As the rush to convert sheep pastures to dairy farms continued apace, milk production increased geometrically, and creameries proliferated throughout the state. Allbee writes that, by 1900, there were 186 creameries in Vermont, and a few years later the now-famous Cabot Creamery was founded, and later purchased by 94 participating farmers for $5 per cow and a cord of firewood to fuel the boiler.

One great consequence of the creamery movement was the insistence on standards for cleanliness. By increasing the quality of their butter, the creameries could demand higher prices for their product. According to Allbee, “For example, when the creamery in Brattleboro was built in about 1887, they raised the price of butter by 12 to 14 cents per pound. They could do this by increasing the quality of their butter. One way this was done was by demanding total cleanliness on the farm. To insure this, the farms were inspected continually. After the cheese and butter were made the whey was returned to the farmer to feed the pigs and other livestock. This way nothing was wasted.”

The quick growth of the butter industry stimulated demand for wooden tubs to ship the fresh product. The spruce forests in and around Montgomery proved ideal for the manufacture of firkins which, in turn, were ideal for shipping butter. “Montgomery Spruce Butter Tubs” made by Nelson and Hall were well suited for this purpose. In 1888, according to an industry directory, 575,000 tubs were produced in Vermont, and more than 50% of those were credited to Montgomery.

In another 20 years, according to William Jeffrey’s “Successful Vermonters” (1907), the proprietor of the Montgomery company, “Has placed it in the front rank as the largest manufactory of spruce wood butter packages in the United States. The company owns 8,000 acres of timber lands, cuts and manufactures 2,500,000 feet of lumber annually and sells more than a million and a half of butter tubs and packages. The tub staves are loaded upon cars which are run into a room, where they are completely seasoned and kiln dried in 48 hours, without handling until they reach the lathes, a device employed only in this factory. More than one hundred men are employed in and about the factory, mostly permanent residents. They are paid every Wednesday and the company has never had a strike.”

The success of this company transformed the town of Montgomery. As Jeffrey noted: “The past dozen years have witnessed great improvements in the villages of Montgomery and Montgomery Center, especially the latter. Modern residences have been erected and many former ones have been painted and remodeled with verandas; front yard fences have been removed, the shade trees have grown, and the Center is today one of the prettiest of Vermont’s rural villages. The school buildings are modern and well equipped and the schools prosperous.”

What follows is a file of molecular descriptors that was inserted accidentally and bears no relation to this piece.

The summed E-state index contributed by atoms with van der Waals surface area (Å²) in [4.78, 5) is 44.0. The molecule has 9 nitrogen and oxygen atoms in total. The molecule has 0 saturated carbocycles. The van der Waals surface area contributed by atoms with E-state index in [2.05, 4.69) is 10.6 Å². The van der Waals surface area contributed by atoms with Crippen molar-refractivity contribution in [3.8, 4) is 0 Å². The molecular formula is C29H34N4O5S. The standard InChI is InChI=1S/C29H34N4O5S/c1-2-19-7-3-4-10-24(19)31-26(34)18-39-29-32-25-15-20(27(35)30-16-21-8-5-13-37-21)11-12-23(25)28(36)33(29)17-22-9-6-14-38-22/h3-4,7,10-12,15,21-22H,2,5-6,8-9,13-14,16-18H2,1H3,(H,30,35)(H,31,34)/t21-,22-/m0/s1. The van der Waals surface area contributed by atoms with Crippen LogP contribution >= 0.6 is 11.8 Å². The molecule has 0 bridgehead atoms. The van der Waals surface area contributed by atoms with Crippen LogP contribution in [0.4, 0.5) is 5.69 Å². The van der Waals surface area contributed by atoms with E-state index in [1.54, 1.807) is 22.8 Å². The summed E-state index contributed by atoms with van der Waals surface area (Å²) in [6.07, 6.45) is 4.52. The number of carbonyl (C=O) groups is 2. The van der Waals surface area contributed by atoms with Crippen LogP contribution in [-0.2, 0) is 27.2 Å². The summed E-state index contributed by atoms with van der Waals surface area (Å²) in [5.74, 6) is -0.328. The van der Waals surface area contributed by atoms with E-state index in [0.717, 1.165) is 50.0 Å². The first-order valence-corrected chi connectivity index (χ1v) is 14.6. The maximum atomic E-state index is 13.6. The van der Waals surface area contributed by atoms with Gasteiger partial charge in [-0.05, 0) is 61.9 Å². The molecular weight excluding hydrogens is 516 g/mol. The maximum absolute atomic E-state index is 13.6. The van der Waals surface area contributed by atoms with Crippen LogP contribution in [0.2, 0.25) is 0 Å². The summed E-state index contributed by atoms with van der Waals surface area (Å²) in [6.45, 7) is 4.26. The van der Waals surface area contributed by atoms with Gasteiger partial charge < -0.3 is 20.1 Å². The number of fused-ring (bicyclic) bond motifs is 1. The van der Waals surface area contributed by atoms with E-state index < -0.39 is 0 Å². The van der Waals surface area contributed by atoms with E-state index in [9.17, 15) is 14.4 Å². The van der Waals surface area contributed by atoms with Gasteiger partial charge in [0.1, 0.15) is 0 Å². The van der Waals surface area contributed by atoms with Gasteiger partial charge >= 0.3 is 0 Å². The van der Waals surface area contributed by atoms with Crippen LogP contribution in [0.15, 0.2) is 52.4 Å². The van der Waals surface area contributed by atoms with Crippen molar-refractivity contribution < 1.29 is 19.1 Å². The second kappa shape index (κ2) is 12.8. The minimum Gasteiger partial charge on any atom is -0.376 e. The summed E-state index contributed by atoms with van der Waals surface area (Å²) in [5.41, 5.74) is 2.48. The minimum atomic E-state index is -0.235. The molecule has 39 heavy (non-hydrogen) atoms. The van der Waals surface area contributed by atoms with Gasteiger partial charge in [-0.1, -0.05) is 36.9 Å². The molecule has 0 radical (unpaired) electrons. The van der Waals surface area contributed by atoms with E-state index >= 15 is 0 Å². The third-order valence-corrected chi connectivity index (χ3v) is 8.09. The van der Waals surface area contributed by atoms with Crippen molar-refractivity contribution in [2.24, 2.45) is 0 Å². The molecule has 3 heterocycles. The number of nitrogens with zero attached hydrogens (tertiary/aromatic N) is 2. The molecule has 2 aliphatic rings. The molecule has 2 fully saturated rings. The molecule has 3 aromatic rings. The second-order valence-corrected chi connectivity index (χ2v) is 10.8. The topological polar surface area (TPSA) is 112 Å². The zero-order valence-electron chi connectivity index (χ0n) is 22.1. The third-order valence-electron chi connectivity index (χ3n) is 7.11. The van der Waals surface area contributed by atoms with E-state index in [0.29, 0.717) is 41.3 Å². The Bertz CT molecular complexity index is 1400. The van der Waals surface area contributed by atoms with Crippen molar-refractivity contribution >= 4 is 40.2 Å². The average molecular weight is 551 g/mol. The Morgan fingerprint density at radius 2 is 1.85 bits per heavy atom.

St. Albans was at the vortex of this perfect butter storm. Its location on Lake Champlain worked in its favor, as well as the fact that it was a major Vermont railroad hub. By the late 19th century it had become the “Butter Capital of the World.”

Hosting the headquarters of the Central Vermont Railroad, it was the largest railroad complex in the Green Mountain state. Located on the main line of the CVRR was the St. Albans Cold Storage Company, with a railroad spur running to the refrigerator doors. The building was 40 by 60 feet and 50 feet high, and had a capacity of 1 million pounds of butter. It was cooled with 900 tons of ice.

An 1889 promotional book on St. Albans noted, “Ample and convenient rooms for the use of butter buyers have been built in connection with the building, and the St. Albans butter market is conducted here on Tuesdays, buyers from the various cities in New England and from New York being attracted here. The annual production of butter in the entire state is 25,240,286 pounds. This butter is all marketed in St. Albans. Tuesday is market day and the streets are then thronged with people from the country towns. As many as three hundred teams are frequently seen standing in the streets and packed about building of the St. Albans Cold Storage Company.”

In 1854 the Central Vermont Railroad began running a butter train to Boston. The insulated box cars were cooled with ice, and approximately one fourth of the butter in the shipment was produced in Franklin County.

Butter production in Vermont reached a high of 35 million pounds in 1899, but dropped precipitously over the next few decades.

What happened? Oleomargarine.

Introduced in the 1870s, margarine was a household staple by the mid-1880s. Dairy interests in Vermont and elsewhere fought the introduction of this ersatz butter on every conceivable front. Manufactured from waste fats, this butter substitute could be produced at the fraction of the cost of real butter and, during the lean years of the Great Depression, became a standard substitute for cooking and on the dinner table.

By the time margarine was manufactured from vegetable products, dairy butter would never recover its prominence in the market.

Paul Heller is a writer and historian who lives in Barre.